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Pearl River Topography

The Pearl River rises in the historic area of the Nanih Waiya Indian Mounds of Winston County where it is formed by the confluence of Nanawaya and Tallahaga Creeks.  It flows southwesterly through Neshoba, Leake, Scott, Rankin and Hinds Counties, bringing with it the vast potential of an abundant water supply.  Continuing through Mississippi’s capital city of Jackson, the Pearl flows through Copiah, Simpson, Lawrence, Marion, Pearl River and Hancock Counties before it empties into the Gulf of Mexico through Lake Borgne and the Mississippi sound.

The basin of the Pearl River contains seven million acres and drains an area of 8,760 square miles, draining all or parts of 23 counties in Mississippi and 3 parishes in Louisiana.  It is the third largest drainage basin in the state, meandering approximately 421 miles through the central portion of Mississippi and a small part of southeastern Louisiana. Over two trillion gallons of water pass along her banks each year.

The Yockanookany River and Lobutcha Creek are the principal headwater tributaries.  The Strong River in the middle reach and Bogue Chitto River in the lower reach are the only other large tributaries.  Oxbow cutoff lakes occur occasionally in the bottoms of the upper and lower Pearl.

The Pearl is a winding, slow moving river.  The further south you travel, the wider it becomes.  In almost every bend you find a large sand bar.  Sycamore and willow trees line the banks along with stands of mixed hardwood, loblolly and shortleaf pine, oak, hickory and gum.  From spring through mid-fall, hundreds of species of wild flowers display their seasonal colors throughout the wooded areas.  Deer, beaver, rabbits, squirrel, opossum, racoon and fox can be seen along the banks by the river traveler.  The river contains an abundance of small and large mouth bass, catfish, gar, bream and crappie.

Long cherished by local residents for its scenic quality and unblemished beauty, the Pearl River provides the opportunity to travel outdoors, fish, float, and observe the terrain, foliage and wildlife.

Pearl River History

Between Nanih Waiya and the Gulf, the Pearl River Basin contains a wealth of historical and legendary tradition.  Traces of civilizations dating back to 400 B. C. have been found in the southern part of the river near Mulatto Bayou.  While the lower Pearl River abounds with romantic tales of river boat pirates and bad men, legend proclaims the great spirit told the Choctaw Indians to make their home along the banks of the upper portion of what they called “Rock River”.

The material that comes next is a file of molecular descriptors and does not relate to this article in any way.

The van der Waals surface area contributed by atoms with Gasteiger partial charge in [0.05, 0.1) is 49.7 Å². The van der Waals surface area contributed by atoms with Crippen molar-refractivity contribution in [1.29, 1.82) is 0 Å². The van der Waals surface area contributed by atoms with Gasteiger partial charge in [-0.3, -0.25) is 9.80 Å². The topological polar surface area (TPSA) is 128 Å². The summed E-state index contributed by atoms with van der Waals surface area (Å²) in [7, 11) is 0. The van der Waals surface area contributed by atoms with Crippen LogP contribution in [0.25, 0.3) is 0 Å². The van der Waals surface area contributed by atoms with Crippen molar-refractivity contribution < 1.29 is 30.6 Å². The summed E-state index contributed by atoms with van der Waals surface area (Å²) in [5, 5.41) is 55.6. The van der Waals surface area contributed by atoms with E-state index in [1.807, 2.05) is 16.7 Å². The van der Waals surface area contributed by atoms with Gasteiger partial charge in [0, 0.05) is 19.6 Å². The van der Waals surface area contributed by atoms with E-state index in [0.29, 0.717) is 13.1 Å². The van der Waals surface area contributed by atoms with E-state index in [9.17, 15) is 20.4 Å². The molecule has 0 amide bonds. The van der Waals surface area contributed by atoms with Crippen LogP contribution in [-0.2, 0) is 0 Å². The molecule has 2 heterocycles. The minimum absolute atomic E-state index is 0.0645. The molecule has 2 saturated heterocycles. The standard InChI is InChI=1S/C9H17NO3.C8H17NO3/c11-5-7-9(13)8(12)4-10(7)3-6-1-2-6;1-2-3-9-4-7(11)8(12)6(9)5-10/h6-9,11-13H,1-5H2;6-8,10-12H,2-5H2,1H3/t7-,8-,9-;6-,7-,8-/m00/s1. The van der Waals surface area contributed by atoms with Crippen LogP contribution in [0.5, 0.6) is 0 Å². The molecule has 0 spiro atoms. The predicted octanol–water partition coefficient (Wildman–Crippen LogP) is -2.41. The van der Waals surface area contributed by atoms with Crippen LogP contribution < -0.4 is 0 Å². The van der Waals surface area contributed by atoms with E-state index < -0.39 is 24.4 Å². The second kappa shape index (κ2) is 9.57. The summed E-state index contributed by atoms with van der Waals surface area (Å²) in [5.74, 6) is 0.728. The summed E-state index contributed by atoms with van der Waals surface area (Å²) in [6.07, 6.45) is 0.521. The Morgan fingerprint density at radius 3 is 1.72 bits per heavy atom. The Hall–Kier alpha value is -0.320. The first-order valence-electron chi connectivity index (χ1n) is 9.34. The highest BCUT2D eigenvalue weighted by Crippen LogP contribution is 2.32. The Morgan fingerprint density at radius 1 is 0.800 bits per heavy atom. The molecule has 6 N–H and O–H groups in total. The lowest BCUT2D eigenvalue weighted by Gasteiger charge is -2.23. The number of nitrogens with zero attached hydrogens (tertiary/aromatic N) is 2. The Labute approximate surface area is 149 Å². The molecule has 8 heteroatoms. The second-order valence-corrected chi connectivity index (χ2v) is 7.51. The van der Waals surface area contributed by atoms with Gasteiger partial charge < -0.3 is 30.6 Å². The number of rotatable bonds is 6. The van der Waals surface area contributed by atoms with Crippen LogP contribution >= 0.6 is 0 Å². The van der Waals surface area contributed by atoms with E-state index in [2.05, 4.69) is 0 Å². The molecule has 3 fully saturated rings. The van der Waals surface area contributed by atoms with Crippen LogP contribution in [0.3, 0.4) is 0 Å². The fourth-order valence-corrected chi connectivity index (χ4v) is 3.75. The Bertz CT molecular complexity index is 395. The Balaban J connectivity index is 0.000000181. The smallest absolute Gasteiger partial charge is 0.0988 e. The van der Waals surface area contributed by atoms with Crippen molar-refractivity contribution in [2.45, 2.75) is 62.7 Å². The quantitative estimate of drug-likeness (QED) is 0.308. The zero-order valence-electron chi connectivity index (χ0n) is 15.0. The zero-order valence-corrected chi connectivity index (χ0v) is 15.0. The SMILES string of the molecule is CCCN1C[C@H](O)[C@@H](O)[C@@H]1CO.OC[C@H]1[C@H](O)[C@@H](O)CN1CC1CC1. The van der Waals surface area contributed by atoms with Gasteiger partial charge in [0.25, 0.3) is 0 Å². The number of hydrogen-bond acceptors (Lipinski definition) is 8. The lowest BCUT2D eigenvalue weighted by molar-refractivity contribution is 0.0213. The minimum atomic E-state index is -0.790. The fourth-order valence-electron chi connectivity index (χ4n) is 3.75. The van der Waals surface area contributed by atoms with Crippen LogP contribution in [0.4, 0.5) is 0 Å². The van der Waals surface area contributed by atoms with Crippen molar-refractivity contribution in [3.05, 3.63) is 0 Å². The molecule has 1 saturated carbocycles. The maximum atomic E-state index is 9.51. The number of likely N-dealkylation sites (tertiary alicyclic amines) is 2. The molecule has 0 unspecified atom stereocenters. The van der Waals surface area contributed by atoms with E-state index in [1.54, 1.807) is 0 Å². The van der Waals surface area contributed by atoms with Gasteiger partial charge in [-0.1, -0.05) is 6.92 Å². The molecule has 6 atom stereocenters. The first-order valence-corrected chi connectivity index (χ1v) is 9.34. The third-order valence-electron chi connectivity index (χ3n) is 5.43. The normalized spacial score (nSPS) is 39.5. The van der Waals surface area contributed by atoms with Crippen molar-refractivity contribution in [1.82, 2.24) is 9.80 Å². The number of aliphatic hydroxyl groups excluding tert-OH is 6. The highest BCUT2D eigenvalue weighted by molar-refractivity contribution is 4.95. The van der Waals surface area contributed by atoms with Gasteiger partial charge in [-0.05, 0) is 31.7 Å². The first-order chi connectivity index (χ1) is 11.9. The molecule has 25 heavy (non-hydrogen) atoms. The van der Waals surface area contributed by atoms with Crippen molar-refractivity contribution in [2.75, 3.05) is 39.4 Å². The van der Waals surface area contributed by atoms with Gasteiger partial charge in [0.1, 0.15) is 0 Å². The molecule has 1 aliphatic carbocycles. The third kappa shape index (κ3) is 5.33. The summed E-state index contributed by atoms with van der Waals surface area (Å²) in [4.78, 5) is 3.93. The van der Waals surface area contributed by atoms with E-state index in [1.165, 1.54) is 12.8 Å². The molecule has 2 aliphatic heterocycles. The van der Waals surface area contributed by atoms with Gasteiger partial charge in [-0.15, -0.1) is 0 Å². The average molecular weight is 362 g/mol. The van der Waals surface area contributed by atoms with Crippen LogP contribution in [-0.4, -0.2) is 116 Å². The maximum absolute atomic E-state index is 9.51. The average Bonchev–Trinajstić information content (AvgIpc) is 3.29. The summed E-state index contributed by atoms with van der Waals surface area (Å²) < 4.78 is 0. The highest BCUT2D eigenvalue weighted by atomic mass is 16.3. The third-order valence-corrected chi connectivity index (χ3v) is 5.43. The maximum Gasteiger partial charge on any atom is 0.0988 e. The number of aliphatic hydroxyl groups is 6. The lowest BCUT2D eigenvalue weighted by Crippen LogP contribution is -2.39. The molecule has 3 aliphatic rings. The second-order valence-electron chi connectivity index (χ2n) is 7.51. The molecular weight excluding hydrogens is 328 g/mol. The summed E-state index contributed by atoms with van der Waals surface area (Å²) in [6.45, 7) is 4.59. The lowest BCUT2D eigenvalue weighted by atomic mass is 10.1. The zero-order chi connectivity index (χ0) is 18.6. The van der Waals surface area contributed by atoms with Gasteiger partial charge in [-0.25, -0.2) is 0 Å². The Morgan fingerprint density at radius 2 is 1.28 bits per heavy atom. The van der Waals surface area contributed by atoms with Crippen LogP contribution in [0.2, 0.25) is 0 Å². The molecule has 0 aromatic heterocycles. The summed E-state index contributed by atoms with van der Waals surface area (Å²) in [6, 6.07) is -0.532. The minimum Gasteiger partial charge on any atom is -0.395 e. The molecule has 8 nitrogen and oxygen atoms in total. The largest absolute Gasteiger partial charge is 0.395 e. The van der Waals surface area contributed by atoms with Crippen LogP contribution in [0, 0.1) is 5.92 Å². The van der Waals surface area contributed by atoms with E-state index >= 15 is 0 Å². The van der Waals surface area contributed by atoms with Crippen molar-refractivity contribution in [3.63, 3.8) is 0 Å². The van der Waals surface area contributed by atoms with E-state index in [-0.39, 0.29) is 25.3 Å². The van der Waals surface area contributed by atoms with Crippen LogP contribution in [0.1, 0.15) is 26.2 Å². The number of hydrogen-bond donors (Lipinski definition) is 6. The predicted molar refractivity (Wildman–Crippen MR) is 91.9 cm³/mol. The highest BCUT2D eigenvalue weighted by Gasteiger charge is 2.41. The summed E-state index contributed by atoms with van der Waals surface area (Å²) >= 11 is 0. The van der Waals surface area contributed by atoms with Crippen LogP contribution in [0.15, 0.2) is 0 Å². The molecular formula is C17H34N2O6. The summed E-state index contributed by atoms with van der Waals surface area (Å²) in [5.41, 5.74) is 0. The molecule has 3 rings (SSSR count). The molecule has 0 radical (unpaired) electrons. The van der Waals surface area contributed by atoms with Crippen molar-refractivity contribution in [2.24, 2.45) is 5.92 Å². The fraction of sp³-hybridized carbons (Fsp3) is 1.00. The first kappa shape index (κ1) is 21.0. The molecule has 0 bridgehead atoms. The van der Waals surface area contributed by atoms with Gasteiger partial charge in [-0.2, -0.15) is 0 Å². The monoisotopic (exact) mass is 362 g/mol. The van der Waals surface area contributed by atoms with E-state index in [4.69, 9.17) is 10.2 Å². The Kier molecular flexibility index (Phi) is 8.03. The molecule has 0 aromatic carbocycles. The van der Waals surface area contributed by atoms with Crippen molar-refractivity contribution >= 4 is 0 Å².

European civilization came to this region in the 1600's with the Spanish and French explorers.  The French explorer d’Iberville renamed the river Pearl after he and his men discovered pearls at the mouth of the river in 1698.  The French recognized the Pearl as a potentially important transportation route for settlers and in 1732 had the river explored and mapped.  This helped open the entire basin to European settlers. The original survey is still preserved today in the French Archives in Paris.

One of the settlers was a French Canadian named Louis LeFleur who came to the Pearl River in 1792.  LeFleur established a trading post in an area that would later become Mississippi’s capital city, Jackson.

The river continued to attract settlers and in 1816 a group of territorial leaders met to draft a petition to allow Mississippi to join the Union.  The site of the meeting called the Pearl River Convention, was the John Ford Home, located south of Columbia near Sandy Hook.  This pioneer home remains in its historical setting and has gained its rightful place in Mississippi history.

Mississippi was awarded statehood in 1817 and a search for a state capital ensued.  LeFleur’s Trading Post was the most attractive site because of its central location, nearness to the Natchez Trace, and the availability of a navigable stream - the Pearl River.

Before the river became a highway of commerce and transportation, it was a route into the wilderness.  It opened the way for settlers to move in and to cultivate the fertile bottom lands.  With the onset of agricultural and commercial development, the Pearl served as a water highway to transport tremendous harvests of virgin pine and hardwood timber.  Steamboats were common sights as far up river as Edinburg, bringing supplies to the settlers and returning with marketable cargo.

Steamboats and keelboats were limited to seasonal travel because of low water levels during the summer months.  The river was also narrow and crooked and contained innumerable snags and tree trunks.  These conditions and the development of railroads eventually brought an end to the steamboat era.

Today the river is once again the scene of much activity.  In 1964, the Pearl River Basin Development District was created by the Mississippi State Legislature as a special fund agency that would oversee the balanced growth of the water resource potentials of the river.

The district spans all the way from Neshoba County in the north to Hancock County in the south. The Pearl River Basin Development District promotes the economic growth and environmental wellness of the Pearl River Basin through the areas of flood control, pollution abatement, water supply, soil conservation, and recreation.


2304 Riverside Dr., Box 5332
Jackson, MS 39296-5332
Phone: 601-354-6301
Fax: 601-354-6353
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